Craig initially had no intention of coming into the business, he said, "actually I got a degree in civil engineering from Napier University."
For a few years he worked as an engineer but hated it, so instead he decided to return to the Borders and bake for a living,
Both his parents did everything possible to persuade Craig not to come in to the business but he said, "I was daft enough to do it and 20 years later I'm still here."
He works seven days up to 60-70 hours a week, and explains that the first couple of hours in the bakery are hectic, racing to get everything ready for the delivery vans which leave at half past six sharp.
One baker starts at three o'clock to make all the bread and rolls then the rest of the bakers including Craig start work at 4.30am, "it is from zero to 100 miles and hour as soon as you get out of bed," he said.
There is also a dedicated confectioner who makes all the fresh cream cakes, so it is not a gentle start to the day for anyone.
After the morning rush they can begin to make Selkirk bannocks from the dough that has been left proving overnight, and they then prepare rolls for the next day or make more cakes and tarts.
He said, "it would be easy for me to step back from baking and sit in the office, but doing paperwork is not my idea of fun."
The business is all about the quality of the handmade artisan products, everything relies on making sure every one is as good as it can be.
Craig explains: "you lead by example, that is the way I have always run the business, and it keeps the other bakers on their toes."
Running a small bakery is tough, they buy the raw ingredients, design and manufacture their own products, then package and distribute and retail them direct to the customer.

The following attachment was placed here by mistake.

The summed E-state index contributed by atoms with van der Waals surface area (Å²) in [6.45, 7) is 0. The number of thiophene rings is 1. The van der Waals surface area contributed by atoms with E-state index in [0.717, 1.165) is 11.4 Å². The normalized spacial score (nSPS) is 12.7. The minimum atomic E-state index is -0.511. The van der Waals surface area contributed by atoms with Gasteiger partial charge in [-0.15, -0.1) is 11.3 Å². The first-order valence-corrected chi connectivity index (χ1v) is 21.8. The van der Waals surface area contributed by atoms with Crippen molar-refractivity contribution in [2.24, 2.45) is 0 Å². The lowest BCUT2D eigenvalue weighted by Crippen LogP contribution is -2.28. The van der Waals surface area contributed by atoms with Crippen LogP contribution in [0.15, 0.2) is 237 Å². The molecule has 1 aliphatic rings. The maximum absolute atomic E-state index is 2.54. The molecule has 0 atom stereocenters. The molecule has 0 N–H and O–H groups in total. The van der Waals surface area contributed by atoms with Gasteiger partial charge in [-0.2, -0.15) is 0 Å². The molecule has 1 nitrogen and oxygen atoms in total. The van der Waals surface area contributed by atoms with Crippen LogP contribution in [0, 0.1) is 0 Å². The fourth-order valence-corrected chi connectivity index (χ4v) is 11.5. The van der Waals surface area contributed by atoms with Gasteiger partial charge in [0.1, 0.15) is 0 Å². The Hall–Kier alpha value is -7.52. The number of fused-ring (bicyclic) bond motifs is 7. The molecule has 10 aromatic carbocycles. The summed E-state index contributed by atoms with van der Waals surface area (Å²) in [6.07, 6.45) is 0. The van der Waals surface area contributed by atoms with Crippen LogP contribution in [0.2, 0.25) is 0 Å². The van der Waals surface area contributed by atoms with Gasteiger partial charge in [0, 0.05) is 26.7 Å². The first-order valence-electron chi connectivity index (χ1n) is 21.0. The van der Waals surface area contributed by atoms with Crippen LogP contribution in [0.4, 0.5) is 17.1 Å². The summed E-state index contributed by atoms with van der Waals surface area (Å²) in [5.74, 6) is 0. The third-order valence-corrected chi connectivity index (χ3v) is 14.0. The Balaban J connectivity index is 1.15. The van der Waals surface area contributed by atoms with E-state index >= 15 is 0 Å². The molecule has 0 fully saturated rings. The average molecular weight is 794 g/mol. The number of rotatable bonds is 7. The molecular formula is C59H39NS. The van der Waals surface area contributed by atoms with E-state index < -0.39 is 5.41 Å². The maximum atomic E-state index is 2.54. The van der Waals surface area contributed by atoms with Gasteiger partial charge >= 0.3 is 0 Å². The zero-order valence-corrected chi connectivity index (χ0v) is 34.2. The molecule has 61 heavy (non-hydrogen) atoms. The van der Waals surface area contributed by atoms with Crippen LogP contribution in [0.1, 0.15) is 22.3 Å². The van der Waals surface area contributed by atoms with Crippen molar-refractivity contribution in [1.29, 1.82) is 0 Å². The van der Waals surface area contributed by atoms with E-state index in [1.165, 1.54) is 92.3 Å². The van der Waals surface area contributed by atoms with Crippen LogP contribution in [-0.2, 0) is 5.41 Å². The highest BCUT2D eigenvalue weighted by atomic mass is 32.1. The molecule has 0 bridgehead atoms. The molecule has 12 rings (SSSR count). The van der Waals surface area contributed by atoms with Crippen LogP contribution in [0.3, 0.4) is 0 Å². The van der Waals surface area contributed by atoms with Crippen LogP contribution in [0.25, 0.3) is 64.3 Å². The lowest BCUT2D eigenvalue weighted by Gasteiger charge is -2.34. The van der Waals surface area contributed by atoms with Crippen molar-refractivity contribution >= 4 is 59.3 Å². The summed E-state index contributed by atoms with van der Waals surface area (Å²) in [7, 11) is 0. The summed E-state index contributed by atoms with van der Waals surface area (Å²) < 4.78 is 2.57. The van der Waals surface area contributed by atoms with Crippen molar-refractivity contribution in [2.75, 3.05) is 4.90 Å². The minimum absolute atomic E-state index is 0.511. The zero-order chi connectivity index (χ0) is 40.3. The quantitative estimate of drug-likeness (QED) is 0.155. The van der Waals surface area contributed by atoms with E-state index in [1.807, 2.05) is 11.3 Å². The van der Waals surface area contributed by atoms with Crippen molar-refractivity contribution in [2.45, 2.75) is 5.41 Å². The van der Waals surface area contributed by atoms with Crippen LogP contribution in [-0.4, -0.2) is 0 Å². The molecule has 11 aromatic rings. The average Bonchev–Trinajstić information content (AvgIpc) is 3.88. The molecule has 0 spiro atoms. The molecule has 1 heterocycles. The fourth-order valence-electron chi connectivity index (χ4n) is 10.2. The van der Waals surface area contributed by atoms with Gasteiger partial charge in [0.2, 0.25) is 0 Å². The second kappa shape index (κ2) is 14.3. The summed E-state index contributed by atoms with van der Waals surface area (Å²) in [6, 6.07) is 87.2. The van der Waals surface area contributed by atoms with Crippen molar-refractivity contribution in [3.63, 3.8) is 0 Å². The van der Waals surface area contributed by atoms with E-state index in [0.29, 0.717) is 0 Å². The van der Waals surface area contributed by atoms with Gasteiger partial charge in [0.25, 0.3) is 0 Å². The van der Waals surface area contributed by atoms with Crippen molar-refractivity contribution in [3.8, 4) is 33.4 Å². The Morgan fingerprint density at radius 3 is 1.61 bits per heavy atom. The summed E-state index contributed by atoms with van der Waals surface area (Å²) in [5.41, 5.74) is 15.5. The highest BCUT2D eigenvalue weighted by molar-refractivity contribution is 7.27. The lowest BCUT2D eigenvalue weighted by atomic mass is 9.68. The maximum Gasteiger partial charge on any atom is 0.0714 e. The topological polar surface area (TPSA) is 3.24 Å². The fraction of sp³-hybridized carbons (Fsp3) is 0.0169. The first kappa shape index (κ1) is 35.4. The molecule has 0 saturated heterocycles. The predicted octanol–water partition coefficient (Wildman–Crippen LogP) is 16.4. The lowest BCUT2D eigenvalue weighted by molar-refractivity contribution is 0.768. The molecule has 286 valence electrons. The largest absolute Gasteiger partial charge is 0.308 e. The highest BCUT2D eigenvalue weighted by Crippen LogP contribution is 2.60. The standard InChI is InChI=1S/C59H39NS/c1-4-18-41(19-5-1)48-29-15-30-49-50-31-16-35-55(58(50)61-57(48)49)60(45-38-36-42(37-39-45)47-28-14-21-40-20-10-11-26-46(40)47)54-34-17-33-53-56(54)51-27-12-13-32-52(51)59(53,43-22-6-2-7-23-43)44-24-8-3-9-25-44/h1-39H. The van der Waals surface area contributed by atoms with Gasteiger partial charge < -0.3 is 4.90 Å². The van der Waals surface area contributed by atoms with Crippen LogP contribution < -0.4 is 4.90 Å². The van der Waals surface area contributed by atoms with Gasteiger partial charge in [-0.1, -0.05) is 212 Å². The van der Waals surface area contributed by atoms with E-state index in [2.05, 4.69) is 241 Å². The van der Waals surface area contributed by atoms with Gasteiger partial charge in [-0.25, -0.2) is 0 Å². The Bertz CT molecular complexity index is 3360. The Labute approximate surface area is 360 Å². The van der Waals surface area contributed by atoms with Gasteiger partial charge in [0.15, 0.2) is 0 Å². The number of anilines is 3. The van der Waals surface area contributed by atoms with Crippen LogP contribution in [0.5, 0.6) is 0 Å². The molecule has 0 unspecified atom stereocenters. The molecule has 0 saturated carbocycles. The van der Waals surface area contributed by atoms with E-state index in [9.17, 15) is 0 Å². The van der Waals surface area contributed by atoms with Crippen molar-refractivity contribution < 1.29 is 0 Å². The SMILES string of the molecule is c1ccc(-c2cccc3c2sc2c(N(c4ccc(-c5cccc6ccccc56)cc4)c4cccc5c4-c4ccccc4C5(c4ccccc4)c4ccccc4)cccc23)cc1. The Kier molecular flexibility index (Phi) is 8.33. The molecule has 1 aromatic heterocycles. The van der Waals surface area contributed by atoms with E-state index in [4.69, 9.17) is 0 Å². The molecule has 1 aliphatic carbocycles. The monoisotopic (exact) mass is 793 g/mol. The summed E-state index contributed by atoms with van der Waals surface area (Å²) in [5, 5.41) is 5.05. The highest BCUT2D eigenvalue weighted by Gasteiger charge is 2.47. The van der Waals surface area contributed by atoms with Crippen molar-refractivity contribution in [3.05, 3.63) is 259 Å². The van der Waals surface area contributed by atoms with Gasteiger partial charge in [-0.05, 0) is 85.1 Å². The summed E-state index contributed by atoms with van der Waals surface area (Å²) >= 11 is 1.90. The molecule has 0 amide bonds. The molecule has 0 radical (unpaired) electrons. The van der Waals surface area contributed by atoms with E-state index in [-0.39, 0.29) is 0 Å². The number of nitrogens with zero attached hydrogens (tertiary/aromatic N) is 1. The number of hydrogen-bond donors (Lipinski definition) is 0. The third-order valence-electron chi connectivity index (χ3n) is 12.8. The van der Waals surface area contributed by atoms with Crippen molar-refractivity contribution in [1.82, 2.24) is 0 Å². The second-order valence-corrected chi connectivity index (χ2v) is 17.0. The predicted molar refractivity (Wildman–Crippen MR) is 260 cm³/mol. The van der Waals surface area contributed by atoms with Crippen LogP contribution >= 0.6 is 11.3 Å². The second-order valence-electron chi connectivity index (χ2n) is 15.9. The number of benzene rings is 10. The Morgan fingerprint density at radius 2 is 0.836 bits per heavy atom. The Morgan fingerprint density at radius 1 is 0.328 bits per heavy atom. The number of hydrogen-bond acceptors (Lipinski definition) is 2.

Craig explains, "there is no other business in the world that has the model that you do absolutely everything."
Family heritage is really important to him, and Craig remembers his grandfather working in the business, he said, "he was really jovial and quite the joker."
Craig said growing up "if i saw him he would give me a random key, and said that was his key from his Spitfire he never flew in the war, but I always believed him."
His parents met at school and continuing that same tradition, Craig and Marnie were in the same year at Gala Academy.
His mother maiden name is Dalgetty but it was his father who worked in the bake house whilst his mother ran the shops.
Craig said, "my dad worked seven days a week, that was how it was, but that is what I do now."
Another family coincidence Craig tells us about, his father was also a civil engineer before becoming a baker.
His parents are retired now and live nearby, Craig is grateful for their advice, "they never tried to dictate to me or my two brothers what we should or shouldn't do."